Learn best practices for starting and running a float center:
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Obviously, there’s a lot of concern around the Coronavirus outbreak right now. There are also a lot of float centers who are worrying about how this will affect their floaters.

Here’s the critical information and tips for float centers to keep in mind during the Coronavirus outbreak:

Float Tanks
  • Coronavirus is not water-borne. Standard filtration and disinfection in your float solution should be sufficient.
  • Coronavirus does not seem to be air-borne. It is spread by droplets through the air, for example when someone sneezes, but so far it does not look like it can last long amount of time in the air or be spread over long distances.
  • The walls of your tanks, inside and out, are where the virus is more likely to be spread. Increase disinfection of the interior and exterior of the tank, especially where customers are likely to touch.
Hard Surface Disinfection
  • (Re)Familiarize yourself with hard surface disinfection and kill times.
  • Use EPA recommended and registered disinfectants on all hard surfaces.
  • Stress to your staff the importance of properly disinfecting all items and surfaces that floaters are likely to touch, both in the rooms and out.
  • Frequently disinfect chairs, doorknobs, check-in counters, and all solid surfaces where someone might place their hand.
  • Consider storing objects that floaters typically touch that aren’t easy to disinfect (float journals, books, toys, etc.).
Staff and Customers
  • Brief your staff on what we know, and make sure they feel comfortable answering any customer questions.
  • Make sure your staff is washing their hands diligently and not touching their faces.
  • Have everyone maintain at least a 6-foot distance from others.
  • Make sure staff take sick leave and stay home if they think they’re feeling ill.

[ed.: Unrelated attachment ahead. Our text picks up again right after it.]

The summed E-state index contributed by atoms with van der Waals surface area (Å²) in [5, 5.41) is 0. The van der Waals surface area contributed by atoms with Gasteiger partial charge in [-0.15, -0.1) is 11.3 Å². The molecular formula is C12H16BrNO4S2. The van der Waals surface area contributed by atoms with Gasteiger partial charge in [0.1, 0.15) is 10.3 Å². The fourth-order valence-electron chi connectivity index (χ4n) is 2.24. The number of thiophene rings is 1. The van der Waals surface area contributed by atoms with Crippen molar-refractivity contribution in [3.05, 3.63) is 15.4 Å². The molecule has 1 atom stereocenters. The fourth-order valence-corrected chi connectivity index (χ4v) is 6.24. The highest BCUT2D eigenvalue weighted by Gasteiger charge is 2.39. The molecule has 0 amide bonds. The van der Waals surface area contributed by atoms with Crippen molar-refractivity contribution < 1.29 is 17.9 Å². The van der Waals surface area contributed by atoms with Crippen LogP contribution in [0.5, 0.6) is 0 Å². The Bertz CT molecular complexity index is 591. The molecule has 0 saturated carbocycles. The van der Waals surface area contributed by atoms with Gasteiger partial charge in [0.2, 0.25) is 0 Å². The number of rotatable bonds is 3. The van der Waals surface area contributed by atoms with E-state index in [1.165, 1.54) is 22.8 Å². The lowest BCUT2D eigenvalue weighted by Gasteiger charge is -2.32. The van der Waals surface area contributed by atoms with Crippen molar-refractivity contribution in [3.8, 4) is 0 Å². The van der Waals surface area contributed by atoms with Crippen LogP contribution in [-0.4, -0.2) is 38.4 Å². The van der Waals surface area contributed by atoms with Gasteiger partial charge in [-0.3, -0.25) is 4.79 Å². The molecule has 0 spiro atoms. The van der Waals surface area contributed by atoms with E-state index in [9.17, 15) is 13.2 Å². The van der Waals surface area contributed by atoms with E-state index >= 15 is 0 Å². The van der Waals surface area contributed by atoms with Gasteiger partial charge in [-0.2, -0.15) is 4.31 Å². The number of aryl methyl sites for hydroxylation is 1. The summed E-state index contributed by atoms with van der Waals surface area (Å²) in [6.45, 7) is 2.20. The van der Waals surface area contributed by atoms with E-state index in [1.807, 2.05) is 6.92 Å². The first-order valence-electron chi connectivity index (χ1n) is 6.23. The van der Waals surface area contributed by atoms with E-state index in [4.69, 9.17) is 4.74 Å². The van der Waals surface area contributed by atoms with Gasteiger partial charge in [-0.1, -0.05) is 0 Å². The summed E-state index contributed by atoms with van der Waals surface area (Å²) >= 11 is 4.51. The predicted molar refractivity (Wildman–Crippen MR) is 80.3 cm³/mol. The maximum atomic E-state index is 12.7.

• Let customers know that they won’t be charged for canceling floats, even last minute, if they’re not feeling well.
  • Put a page on your website informing your customers of your increased cleaning and health policies, and link to it from your scheduling page and emails.

We aren’t microbiologists, and we wanted to get the best possible information on what float centers should do in order to keep our customers safe from coronavirus, so we reached out to Dr. Roy Vore for comment. 

If you’re not familiar with him, Dr. Vore is a microbiologist and expert on water sanitation; he’s one of the leading experts on outbreaks in shared water facilities (pools, hot tubs, etc), and fortunately for our industry, he’s taken a particular interest in float tanks.

Dr. Vore has been discussing this issue with pools and spas, so making a statement for float centers wasn’t too far out of his way.

The first thing we learned from talking to Dr. Vore was that the actual name for this virus is SARS-CoV-2. It’s similar to the flu both in how it spreads and what it’s susceptible to. This is what he had to say (see if you can avoid hearing it in his voice):


“This is an enveloped virus. The concentration of salt used will provide a reasonable inactivation, but is not likely to be complete. But this virus is both spread by contact and inhalation of airborne droplets; it is not water-borne. As such, the water is not the medium of transmission.”


It’s been known for years that high concentrations of magnesium sulfate in a water solution can actually stop some viruses and bacteria from spreading that would otherwise thrive in water. As we know, this isn’t sufficient disinfectant for all pathogens, but it does impact our risk factors. Dr. Vore actually did a big talk about this at the 2018 Float Conference.

The nature of our business also means we just don’t have large groups of people interacting with each other. This doesn’t mean we’re off the hook, though.

This virus has a long incubation period, which means that it can last longer on surfaces. So the real danger of this epidemic for a float center is all the stuff that your customers interact with. As Dr. Vore puts it:


“All float centers should focus on disinfection of hard surfaces including chairs, doorknobs, check-in counters, and all solid surfaces where someone might place their hand.”


In addition to his statements, Dr. Vore has released a document outlining the impact of the virus on float tanks that’s been adapted from a similar document he released for pools and spas. We’re including that here for all of you so you have a document directly from a microbiologist about this disease.

Art of the Float recently released an interview with Jason MacDonald, a health regulator in Alberta, Canada, and he went into further specific recommendations about what to do while our country handles this health crisis.

It’s important to remember that a pandemic is temporary and many places affected earlier in the cycle are already recovering. Hopefully, the fact that we’re not a high-risk industry can be something float centers can take some comfort in and emphasize to the public.

Be patient, be mindful, and adjust your plans to the environment as new information comes out and the situation develops. And don’t forget to take some tank time for yourself to float away some stress. 

Float Tank Conference